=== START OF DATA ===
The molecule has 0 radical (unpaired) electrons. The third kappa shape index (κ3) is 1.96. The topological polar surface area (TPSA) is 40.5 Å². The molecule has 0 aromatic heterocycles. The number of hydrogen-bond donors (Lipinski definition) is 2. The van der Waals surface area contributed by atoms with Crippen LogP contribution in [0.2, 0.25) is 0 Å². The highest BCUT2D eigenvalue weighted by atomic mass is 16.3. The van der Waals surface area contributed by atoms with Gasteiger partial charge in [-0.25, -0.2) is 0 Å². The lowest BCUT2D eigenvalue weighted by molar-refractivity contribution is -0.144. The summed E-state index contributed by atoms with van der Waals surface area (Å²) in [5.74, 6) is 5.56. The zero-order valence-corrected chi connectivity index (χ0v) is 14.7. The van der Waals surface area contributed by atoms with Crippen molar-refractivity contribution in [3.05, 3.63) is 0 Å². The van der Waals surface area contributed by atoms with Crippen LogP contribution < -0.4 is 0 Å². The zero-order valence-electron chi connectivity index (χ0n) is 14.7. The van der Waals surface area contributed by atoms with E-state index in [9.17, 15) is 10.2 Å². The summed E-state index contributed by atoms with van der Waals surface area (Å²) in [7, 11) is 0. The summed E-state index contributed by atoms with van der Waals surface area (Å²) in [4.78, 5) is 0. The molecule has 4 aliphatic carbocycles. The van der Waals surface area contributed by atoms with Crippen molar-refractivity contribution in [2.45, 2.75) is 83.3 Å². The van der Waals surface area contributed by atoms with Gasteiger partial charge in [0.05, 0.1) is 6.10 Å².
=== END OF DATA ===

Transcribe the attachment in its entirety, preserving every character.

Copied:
The molecule has 0 radical (unpaired) electrons. The third kappa shape index (κ3) is 1.96. The topological polar surface area (TPSA) is 40.5 Å². The molecule has 0 aromatic heterocycles. The number of hydrogen-bond donors (Lipinski definition) is 2. The van der Waals surface area contributed by atoms with Crippen LogP contribution in [0.2, 0.25) is 0 Å². The highest BCUT2D eigenvalue weighted by atomic mass is 16.3. The van der Waals surface area contributed by atoms with Gasteiger partial charge in [-0.25, -0.2) is 0 Å². The lowest BCUT2D eigenvalue weighted by molar-refractivity contribution is -0.144. The summed E-state index contributed by atoms with van der Waals surface area (Å²) in [5.74, 6) is 5.56. The zero-order valence-corrected chi connectivity index (χ0v) is 14.7. The van der Waals surface area contributed by atoms with Crippen molar-refractivity contribution in [3.05, 3.63) is 0 Å². The van der Waals surface area contributed by atoms with Crippen LogP contribution < -0.4 is 0 Å². The zero-order valence-electron chi connectivity index (χ0n) is 14.7. The van der Waals surface area contributed by atoms with E-state index in [9.17, 15) is 10.2 Å². The summed E-state index contributed by atoms with van der Waals surface area (Å²) in [7, 11) is 0. The summed E-state index contributed by atoms with van der Waals surface area (Å²) in [4.78, 5) is 0. The molecule has 4 aliphatic carbocycles. The van der Waals surface area contributed by atoms with Crippen molar-refractivity contribution in [2.45, 2.75) is 83.3 Å². The van der Waals surface area contributed by atoms with Gasteiger partial charge in [0.05, 0.1) is 6.10 Å².